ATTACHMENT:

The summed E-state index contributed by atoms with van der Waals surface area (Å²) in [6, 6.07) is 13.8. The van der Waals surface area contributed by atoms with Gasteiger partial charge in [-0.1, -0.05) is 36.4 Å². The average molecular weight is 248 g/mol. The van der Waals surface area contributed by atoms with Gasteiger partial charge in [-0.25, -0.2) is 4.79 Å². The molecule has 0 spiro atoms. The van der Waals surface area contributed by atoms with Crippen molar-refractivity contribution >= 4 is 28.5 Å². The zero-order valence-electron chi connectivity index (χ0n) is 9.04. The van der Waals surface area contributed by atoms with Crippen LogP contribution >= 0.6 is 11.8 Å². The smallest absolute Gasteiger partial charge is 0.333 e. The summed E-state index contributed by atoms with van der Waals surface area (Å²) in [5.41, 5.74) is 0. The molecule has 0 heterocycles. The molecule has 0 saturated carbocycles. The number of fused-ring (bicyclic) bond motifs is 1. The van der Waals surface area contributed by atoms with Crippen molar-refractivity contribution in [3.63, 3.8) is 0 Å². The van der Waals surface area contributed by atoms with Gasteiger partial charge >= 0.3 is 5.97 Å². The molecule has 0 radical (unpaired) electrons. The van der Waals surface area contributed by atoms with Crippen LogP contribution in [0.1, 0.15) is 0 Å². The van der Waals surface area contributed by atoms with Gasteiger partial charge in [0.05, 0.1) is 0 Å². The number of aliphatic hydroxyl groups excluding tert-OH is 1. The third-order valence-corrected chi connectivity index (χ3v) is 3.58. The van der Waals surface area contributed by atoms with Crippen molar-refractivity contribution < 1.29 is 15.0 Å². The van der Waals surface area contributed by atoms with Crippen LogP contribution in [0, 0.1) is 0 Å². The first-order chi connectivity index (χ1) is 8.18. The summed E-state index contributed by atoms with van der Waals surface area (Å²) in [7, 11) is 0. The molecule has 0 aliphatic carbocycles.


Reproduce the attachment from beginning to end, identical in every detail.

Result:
The summed E-state index contributed by atoms with van der Waals surface area (Å²) in [6, 6.07) is 13.8. The van der Waals surface area contributed by atoms with Gasteiger partial charge in [-0.1, -0.05) is 36.4 Å². The average molecular weight is 248 g/mol. The van der Waals surface area contributed by atoms with Gasteiger partial charge in [-0.25, -0.2) is 4.79 Å². The molecule has 0 spiro atoms. The van der Waals surface area contributed by atoms with Crippen molar-refractivity contribution >= 4 is 28.5 Å². The zero-order valence-electron chi connectivity index (χ0n) is 9.04. The van der Waals surface area contributed by atoms with Crippen LogP contribution >= 0.6 is 11.8 Å². The smallest absolute Gasteiger partial charge is 0.333 e. The summed E-state index contributed by atoms with van der Waals surface area (Å²) in [5.41, 5.74) is 0. The molecule has 0 heterocycles. The molecule has 0 saturated carbocycles. The number of fused-ring (bicyclic) bond motifs is 1. The van der Waals surface area contributed by atoms with Crippen molar-refractivity contribution in [3.63, 3.8) is 0 Å². The van der Waals surface area contributed by atoms with Gasteiger partial charge >= 0.3 is 5.97 Å². The molecule has 0 radical (unpaired) electrons. The van der Waals surface area contributed by atoms with Crippen LogP contribution in [0.1, 0.15) is 0 Å². The van der Waals surface area contributed by atoms with Gasteiger partial charge in [0.05, 0.1) is 0 Å². The number of aliphatic hydroxyl groups excluding tert-OH is 1. The third-order valence-corrected chi connectivity index (χ3v) is 3.58. The van der Waals surface area contributed by atoms with Crippen molar-refractivity contribution < 1.29 is 15.0 Å². The van der Waals surface area contributed by atoms with Crippen LogP contribution in [0, 0.1) is 0 Å². The first-order chi connectivity index (χ1) is 8.18. The summed E-state index contributed by atoms with van der Waals surface area (Å²) in [7, 11) is 0. The molecule has 0 aliphatic carbocycles.